Brainstorming Book Cover Ideas for Cricket and Grey

Today I’m going to read the style guide for publishing on Smashbox.  It’s time to get Cricket and Grey into e-book and print-on-demand formats for buying.  I’ve been dragging my feet with indecision but I just need to do it.  I can’t afford a professional editor – not even part of one – and I’ve done all the editing I can personally do.  I don’t believe there’s a single spelling error in the manuscript though Microsoft Word has argued with my use of commas versus semi-colons and my use of fractured sentences pretty much as aggressively as it can.  For the record – I think Word is much too keen on semi-colons when commas work just as well in many situations.  Also: people talk in fractured sentences ALL THE TIME.  Fractured sentences are useful for dialog, a sense of urgency, and can add a rhythm and emphasis to narration when used efficaciously.

Do I use fractured sentences to good effect?  I think so, but I would, wouldn’t I?  It’s really for you to judge if you read my novel.  Which I hope you will since I’ve worked so damn hard on it and fought Word so valiantly for my artistic license.  It won’t embarrass you, I promise.  People with discerning taste have read it and said it was good.

A book cover is an important thing.  It doesn’t matter if you publish through traditional routes or self publish – a good book cover is essential.  It’s the first point of connection a reader makes with your work.  A crappy cover can turn a person away without giving your story a chance.

That’s why I’m going to have Philip illustrate a buxom half naked Cricket carrying an AK-47, her hair flowing in an obvious wind and she’ll be snarling sexily at an impossibly buff oily-skinned Grey.  This will be a great way to lure people into thinking my book is super sexy and full of long breathy descriptions of Cricket’s double D knockers brushing up against Grey’s rock hard abs.  BECAUSE THAT’S TOTALLY WHAT YOU GET WITH MY BOOK.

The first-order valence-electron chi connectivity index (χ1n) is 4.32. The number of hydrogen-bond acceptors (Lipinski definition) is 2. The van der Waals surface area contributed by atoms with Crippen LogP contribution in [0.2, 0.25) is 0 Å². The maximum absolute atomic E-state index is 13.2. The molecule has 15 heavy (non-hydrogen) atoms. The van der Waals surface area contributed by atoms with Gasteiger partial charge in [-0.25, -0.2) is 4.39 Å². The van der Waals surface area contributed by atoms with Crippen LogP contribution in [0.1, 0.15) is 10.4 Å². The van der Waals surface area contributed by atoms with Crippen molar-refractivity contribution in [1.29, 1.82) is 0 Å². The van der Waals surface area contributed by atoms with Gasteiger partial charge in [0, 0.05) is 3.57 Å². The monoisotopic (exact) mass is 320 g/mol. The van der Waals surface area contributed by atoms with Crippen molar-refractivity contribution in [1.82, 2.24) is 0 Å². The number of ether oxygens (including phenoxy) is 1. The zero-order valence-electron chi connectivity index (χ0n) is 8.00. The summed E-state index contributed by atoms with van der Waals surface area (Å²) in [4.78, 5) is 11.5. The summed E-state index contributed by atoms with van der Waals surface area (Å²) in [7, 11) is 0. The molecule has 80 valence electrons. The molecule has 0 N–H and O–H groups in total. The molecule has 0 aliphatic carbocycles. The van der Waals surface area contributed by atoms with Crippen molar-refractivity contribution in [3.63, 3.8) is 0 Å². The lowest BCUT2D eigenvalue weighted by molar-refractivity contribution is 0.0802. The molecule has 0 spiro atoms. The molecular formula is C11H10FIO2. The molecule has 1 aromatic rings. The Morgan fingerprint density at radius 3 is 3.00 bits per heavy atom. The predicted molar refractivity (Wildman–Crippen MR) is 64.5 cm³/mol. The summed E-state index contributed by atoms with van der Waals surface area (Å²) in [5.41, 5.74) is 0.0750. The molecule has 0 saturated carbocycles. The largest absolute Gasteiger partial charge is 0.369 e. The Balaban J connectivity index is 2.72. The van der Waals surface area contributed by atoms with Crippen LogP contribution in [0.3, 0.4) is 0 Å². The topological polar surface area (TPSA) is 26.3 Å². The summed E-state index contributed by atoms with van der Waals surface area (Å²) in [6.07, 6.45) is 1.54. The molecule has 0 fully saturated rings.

(Except for the part where Cricket is small breasted and Grey has a fairly normal musculature and according to my friend Dave there is not enough SEX in the book.  That’s his only complaint.  That and the fact that he really thinks I should have had Cricket choose and M16 instead of an AK47.)

I took a poll on facebook to find out if people generally preferred illustrated or photographed covers.  Everyone aside from my cousin Carrie prefers illustrated.  I insist on photographs for cookbooks but for everything else I prefer illustrations.  My friend Aimee mentioned her pet peeve of covers that have nothing to do with the story and I share that pet peeve.  So how does one go about coming up with a great cover if you can’t hire a professional?

I live with a professional artist and an excellent one at that.  One who has agreed to illustrate my cover.  But he’s not a professional cover designer.  How do we channel his skills into a great cover design?

I guess the place to start is with what the book is about.  What symbolized the story?  What are the key scenes in the book?  What are the key elements?   What is the landscape and what kind of mood is the book?  What is most memorable in the story that can be conveyed well with an image?

Here’s my concept and key elements brainstorm:

  • Landscape is wintery and gloomy
  • Cricket’s cabin in the woods has a dovecote and they keep carrier pigeons.
  • There are several scenes at the dinner table where a lot of preserved foods are eaten as it’s mid winter – a lot of pickles and cured meats.
  • Death is an over-riding theme of the book.
  • Cricket’s memory and dreams of her mother are a big influence on Cricket in the beginning.
  • There are a lot of weapons in the book.  Pistols and hunting knives and semi-automatic rifles.
  • It’s a book about an apothecary turned armed guard.  A major theme in the book is the uncomfortable contradiction in being both a healer and a soldier.
  • There are drying herbs and a still-room and scales for waxes and bottles and jars for mixing herbal medicines and soaps.
  • There’s quite a bit of drinking.  Home made fruit wines, whisky, and clear vodka-like hard alcohol called “white” that Shockey Robbins makes both legally and illegally.
  • The woods figure pretty big in the book.